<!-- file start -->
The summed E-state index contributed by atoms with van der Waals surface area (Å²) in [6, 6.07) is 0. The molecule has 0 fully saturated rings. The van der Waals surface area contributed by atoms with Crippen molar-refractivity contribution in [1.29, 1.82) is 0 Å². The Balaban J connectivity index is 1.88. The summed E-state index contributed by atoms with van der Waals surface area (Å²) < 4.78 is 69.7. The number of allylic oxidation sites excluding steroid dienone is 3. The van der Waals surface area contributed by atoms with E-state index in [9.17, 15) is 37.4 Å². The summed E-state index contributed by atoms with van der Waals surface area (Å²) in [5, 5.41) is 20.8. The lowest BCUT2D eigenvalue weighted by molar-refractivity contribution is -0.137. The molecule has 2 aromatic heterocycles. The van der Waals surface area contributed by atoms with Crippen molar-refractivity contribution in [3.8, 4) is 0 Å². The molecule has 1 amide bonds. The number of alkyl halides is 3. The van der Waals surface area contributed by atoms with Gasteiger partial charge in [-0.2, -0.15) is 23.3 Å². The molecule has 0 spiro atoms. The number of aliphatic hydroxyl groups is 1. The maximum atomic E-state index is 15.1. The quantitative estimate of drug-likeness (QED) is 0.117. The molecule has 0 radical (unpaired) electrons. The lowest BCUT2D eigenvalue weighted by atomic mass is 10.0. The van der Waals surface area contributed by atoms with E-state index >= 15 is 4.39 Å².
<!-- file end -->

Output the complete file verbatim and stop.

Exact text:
The summed E-state index contributed by atoms with van der Waals surface area (Å²) in [6, 6.07) is 0. The molecule has 0 fully saturated rings. The van der Waals surface area contributed by atoms with Crippen molar-refractivity contribution in [1.29, 1.82) is 0 Å². The Balaban J connectivity index is 1.88. The summed E-state index contributed by atoms with van der Waals surface area (Å²) < 4.78 is 69.7. The number of allylic oxidation sites excluding steroid dienone is 3. The van der Waals surface area contributed by atoms with E-state index in [9.17, 15) is 37.4 Å². The summed E-state index contributed by atoms with van der Waals surface area (Å²) in [5, 5.41) is 20.8. The lowest BCUT2D eigenvalue weighted by molar-refractivity contribution is -0.137. The molecule has 2 aromatic heterocycles. The van der Waals surface area contributed by atoms with Crippen molar-refractivity contribution in [3.8, 4) is 0 Å². The molecule has 1 amide bonds. The number of alkyl halides is 3. The van der Waals surface area contributed by atoms with Gasteiger partial charge in [-0.2, -0.15) is 23.3 Å². The molecule has 0 spiro atoms. The number of aliphatic hydroxyl groups is 1. The maximum atomic E-state index is 15.1. The quantitative estimate of drug-likeness (QED) is 0.117. The molecule has 0 radical (unpaired) electrons. The lowest BCUT2D eigenvalue weighted by atomic mass is 10.0. The van der Waals surface area contributed by atoms with E-state index >= 15 is 4.39 Å².